Wednesday, January 25, 2012

Nothing Minor...

Four weeks ago, on my second or third morning in the hospital, I was finally told about my condition. The doctors weren’t keen on telling me due to the added stress issue involved, but I had asked to be released. It seemed that all that I did there was take an endless amount of pills, get my vitals checked and have two or three IV’s. I figured I could take the pills at home and do my IV medication on an outpatient basis. It didn’t matter to me that I was still vomiting and having extreme spasms of hiccups, or the fact I could not even stand, I just wanted to be home. Being in a hospital meant I was ill, it meant something was wrong and all I had been told was that the MRI showed “something, about a centimeter” in my brain and I was there for observation. After a couple of days, I was ready for the comforts of home. The doctor and all the interns stood around in a scene right out of “Grey’s Anatomy” and while they would all discuss my case in front of me, something I found both interesting and off-putting, I would try and figure out who was the Christina, the Meredith, the Karev and so on. Sorry to say, there wasn’t a McDreamy or McSteamy in my mix of doctors. But on that second or third morning, I suggested to the doctor and his team that I wasn’t doing much in the hospital and my home was just a short drive away. I flashed my best smile and suggested an outpatient solution that I felt would be a win-win and I could put this whole stroke thing behind me and go have some lunch at the Seacliff.

That was when the doctor explained the situation. He started by saying they never like to explain the situation to patients early on for the obvious reasons of stress - stress is the last thing someone needs after a stroke - but he stood at the right foot of my bed at a little past nine in the morning and told me that a part of my brain was dead. Gone. Never coming back. He talked slow and calm and I kept the happy-yet-inquisitive look on my face as he explained to me for the first time what a stroke really meant. I had always imagined they were for old people, or out-of-shape chain smokers who ate nothing but eggs and red meat and worked high-stress jobs. It wasn’t a word for me. I was listening, but not listening. I started tuning everything out when he said part of my brain was dead. I am forty-four, healthy and now had brain damage. I could see his lips moving and I could hear him talking but I could not digest what was being said. It was all so surreal. There I was with an IV in my arm, the very IV, the doctor pointed out that was currently giving me fluids to handle the brain swelling. My brain was swollen. The words “dead” and “swollen” echoed in my head. They couldn’t be talking about me, but they were. Suddenly I felt my desire to go home and my happily optimistic face melt away. I felt myself shut down. I wanted to cry, scream and make a big scene, but due to a combination of shock, pride and my bodies inability to do those things at that moment, I stayed calm. The good news, I was told, was that is was minor. I could expect a full recovery at some point in the future as the rest of my brain would learn to take over the functions that I had lost. They used words like “young” and “resilient” but I just felt dead and swollen. And terrified. At that time, I only knew about problems with my vision, vomiting and the inability to walk. The rest of the “under repair” list would keep presenting itself, and even four weeks later, I am still discovering new things that aren’t working properly or at all.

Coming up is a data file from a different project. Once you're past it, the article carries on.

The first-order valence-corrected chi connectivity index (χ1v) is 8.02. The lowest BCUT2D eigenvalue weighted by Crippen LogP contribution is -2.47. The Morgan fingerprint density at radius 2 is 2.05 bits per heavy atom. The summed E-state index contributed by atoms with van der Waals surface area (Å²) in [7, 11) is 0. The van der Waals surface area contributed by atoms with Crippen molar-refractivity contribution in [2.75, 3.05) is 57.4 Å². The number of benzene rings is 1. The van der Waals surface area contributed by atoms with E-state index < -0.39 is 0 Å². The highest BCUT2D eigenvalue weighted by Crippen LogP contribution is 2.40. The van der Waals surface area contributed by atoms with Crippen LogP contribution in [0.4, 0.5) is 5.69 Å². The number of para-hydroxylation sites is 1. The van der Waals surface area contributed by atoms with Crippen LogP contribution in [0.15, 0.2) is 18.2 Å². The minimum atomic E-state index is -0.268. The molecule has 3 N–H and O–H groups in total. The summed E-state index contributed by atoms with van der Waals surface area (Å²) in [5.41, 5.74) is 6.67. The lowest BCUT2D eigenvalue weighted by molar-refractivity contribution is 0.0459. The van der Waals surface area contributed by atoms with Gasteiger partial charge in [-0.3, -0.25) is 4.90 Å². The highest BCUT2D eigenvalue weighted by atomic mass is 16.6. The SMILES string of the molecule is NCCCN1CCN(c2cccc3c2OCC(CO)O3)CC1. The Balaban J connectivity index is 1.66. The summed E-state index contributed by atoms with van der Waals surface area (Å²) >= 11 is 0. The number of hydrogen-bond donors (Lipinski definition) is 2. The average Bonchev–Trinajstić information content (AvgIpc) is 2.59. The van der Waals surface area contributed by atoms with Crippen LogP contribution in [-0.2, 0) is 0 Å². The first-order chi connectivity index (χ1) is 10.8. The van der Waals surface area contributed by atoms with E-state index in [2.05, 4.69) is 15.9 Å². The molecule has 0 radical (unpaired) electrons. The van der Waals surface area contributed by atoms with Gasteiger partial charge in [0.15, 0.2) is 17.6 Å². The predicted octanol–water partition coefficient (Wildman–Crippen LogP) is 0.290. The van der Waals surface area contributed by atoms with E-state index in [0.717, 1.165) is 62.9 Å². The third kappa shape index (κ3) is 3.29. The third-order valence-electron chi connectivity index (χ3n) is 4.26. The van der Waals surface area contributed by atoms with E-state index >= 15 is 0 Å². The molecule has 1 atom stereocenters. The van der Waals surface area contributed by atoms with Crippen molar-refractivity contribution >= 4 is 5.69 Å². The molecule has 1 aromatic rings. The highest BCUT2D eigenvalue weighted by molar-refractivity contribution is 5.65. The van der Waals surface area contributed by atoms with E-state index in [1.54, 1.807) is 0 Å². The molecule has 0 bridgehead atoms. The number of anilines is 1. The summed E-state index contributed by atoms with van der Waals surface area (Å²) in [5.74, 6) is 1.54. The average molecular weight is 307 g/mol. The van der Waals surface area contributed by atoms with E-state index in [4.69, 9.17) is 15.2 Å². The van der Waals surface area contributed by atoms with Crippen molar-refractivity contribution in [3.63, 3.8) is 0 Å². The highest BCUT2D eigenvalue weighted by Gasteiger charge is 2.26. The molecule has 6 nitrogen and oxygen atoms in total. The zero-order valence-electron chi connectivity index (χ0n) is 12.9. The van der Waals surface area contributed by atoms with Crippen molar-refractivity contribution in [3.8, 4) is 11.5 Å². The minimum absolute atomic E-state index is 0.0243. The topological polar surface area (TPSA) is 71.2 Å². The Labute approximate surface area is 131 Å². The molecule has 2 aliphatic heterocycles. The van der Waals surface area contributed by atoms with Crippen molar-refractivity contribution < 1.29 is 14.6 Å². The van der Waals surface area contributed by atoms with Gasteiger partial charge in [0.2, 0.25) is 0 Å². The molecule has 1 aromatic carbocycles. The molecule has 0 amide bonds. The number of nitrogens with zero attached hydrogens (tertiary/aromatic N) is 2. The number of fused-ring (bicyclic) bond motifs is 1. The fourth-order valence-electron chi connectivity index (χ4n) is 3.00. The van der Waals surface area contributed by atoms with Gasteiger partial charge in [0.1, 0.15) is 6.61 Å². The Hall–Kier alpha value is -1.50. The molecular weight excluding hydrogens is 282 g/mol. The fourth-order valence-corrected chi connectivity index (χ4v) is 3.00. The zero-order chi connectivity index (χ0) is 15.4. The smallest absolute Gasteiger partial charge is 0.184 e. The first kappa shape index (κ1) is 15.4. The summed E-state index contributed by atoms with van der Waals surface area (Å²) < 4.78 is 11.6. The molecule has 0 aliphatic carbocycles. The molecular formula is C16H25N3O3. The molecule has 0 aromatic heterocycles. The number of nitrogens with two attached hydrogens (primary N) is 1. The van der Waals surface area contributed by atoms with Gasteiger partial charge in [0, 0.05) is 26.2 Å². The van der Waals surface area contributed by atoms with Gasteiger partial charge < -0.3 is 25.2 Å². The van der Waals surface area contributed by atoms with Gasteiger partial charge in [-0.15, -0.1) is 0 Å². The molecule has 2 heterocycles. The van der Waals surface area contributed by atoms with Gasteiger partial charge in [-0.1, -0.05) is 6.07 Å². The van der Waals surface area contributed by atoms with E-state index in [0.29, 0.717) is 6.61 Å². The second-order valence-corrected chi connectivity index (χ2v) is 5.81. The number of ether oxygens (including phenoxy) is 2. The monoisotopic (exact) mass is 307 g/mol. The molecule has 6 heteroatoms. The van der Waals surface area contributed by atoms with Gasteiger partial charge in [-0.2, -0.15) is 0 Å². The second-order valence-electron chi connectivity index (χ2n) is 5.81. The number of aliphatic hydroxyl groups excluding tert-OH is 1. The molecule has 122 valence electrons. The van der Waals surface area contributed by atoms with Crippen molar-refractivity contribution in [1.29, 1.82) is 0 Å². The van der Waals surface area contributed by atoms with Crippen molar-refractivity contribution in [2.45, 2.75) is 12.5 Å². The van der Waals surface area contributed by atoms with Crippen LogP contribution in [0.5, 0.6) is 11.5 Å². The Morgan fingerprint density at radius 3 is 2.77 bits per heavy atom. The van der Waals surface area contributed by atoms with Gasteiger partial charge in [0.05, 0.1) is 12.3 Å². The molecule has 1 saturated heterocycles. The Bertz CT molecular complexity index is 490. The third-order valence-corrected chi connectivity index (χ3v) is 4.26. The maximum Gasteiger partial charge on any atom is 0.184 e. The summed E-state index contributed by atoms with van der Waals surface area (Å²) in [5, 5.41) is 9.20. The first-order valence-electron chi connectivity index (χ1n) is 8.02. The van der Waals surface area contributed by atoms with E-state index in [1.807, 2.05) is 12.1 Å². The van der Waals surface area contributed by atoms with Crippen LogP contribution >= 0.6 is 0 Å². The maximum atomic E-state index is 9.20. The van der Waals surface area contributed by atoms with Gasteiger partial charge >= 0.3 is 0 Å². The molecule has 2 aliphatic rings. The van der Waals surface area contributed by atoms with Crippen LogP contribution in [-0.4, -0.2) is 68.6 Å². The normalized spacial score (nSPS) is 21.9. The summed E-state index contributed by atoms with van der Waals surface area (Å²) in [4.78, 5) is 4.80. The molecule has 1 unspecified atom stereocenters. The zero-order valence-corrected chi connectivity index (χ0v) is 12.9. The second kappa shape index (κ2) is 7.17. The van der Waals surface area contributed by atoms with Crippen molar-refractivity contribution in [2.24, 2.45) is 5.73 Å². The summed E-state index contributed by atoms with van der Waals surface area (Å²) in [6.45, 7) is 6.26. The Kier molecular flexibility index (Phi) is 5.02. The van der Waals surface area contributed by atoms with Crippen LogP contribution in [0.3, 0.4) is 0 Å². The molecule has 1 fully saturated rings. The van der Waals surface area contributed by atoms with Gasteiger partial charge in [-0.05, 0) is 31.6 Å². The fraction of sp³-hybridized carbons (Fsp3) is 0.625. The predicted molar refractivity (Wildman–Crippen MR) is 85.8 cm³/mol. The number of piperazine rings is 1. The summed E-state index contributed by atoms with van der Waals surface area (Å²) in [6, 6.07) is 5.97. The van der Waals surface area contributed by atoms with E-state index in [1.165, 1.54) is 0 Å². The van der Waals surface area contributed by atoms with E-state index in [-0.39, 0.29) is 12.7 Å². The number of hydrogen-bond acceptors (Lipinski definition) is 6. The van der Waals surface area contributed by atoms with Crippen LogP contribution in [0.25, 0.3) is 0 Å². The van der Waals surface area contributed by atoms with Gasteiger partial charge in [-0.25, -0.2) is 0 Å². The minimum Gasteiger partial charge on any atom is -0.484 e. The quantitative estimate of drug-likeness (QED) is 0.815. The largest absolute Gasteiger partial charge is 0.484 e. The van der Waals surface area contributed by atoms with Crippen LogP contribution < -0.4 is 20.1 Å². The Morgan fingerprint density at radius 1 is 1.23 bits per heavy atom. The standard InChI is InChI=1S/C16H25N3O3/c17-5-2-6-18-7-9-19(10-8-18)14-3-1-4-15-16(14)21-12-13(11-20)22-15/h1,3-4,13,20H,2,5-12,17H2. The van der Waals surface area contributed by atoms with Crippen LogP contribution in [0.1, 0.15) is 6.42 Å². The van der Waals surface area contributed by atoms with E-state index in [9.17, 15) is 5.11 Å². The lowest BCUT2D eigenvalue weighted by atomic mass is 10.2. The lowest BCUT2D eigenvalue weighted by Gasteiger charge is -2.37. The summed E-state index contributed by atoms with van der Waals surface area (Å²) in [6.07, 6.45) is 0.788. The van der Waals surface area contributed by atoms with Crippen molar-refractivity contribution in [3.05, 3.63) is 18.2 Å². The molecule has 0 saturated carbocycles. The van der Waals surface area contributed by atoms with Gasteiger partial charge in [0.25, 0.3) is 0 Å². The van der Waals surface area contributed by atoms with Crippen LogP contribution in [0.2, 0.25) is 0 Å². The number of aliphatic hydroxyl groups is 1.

What made me happy was that is was a minor stroke, which, in my mind meant a week or two and I would be back to my old self. Since then, I have discovered something very different, something I think many people don’t realize. I certainly never did. A minor stroke is one that basically doesn’t do “too much damage to the brain” and usually means a “complete recovery”. But I think outside doctors’ offices and walls of hospitals, there is no such thing as a “minor” stroke. While I am aware of how bad it could have been and am grateful for what I was left with, I can say this has been a pretty major deal for me and those around me. More to the point, it has fucked up my life.  Early on, I was unable to walk, unable to stand, urinating in jugs, vomiting anything and everything I ate and drank, and after choking on the vomit, I would manage to get it out and into buckets. It was scariest in those rare times I would finally doze off, and then suddenly wake up with a clogged throat, unable to breathe – those are just a few of the highlights of how I was spending my days.